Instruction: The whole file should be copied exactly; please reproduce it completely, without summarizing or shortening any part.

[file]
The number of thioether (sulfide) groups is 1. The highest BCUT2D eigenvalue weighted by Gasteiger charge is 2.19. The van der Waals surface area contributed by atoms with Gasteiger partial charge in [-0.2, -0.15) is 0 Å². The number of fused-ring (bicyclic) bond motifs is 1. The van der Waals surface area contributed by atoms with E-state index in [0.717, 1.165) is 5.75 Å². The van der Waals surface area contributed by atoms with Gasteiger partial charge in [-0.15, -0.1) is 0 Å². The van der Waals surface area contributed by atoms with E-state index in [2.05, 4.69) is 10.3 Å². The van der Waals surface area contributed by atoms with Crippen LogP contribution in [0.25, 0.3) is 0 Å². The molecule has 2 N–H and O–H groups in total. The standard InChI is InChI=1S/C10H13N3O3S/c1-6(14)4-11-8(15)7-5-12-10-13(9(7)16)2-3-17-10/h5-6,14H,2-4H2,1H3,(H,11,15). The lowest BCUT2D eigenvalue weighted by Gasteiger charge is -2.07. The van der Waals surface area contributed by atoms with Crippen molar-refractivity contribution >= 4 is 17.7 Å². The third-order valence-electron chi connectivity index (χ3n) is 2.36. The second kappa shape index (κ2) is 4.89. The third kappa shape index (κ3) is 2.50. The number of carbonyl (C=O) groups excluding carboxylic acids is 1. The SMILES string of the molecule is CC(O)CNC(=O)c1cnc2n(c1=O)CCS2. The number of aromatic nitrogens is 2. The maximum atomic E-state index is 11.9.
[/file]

The number of thioether (sulfide) groups is 1. The highest BCUT2D eigenvalue weighted by Gasteiger charge is 2.19. The van der Waals surface area contributed by atoms with Gasteiger partial charge in [-0.2, -0.15) is 0 Å². The number of fused-ring (bicyclic) bond motifs is 1. The van der Waals surface area contributed by atoms with E-state index in [0.717, 1.165) is 5.75 Å². The van der Waals surface area contributed by atoms with Gasteiger partial charge in [-0.15, -0.1) is 0 Å². The van der Waals surface area contributed by atoms with E-state index in [2.05, 4.69) is 10.3 Å². The van der Waals surface area contributed by atoms with Crippen LogP contribution in [0.25, 0.3) is 0 Å². The molecule has 2 N–H and O–H groups in total. The standard InChI is InChI=1S/C10H13N3O3S/c1-6(14)4-11-8(15)7-5-12-10-13(9(7)16)2-3-17-10/h5-6,14H,2-4H2,1H3,(H,11,15). The lowest BCUT2D eigenvalue weighted by Gasteiger charge is -2.07. The van der Waals surface area contributed by atoms with Crippen molar-refractivity contribution >= 4 is 17.7 Å². The third-order valence-electron chi connectivity index (χ3n) is 2.36. The second kappa shape index (κ2) is 4.89. The third kappa shape index (κ3) is 2.50. The number of carbonyl (C=O) groups excluding carboxylic acids is 1. The SMILES string of the molecule is CC(O)CNC(=O)c1cnc2n(c1=O)CCS2. The number of aromatic nitrogens is 2. The maximum atomic E-state index is 11.9.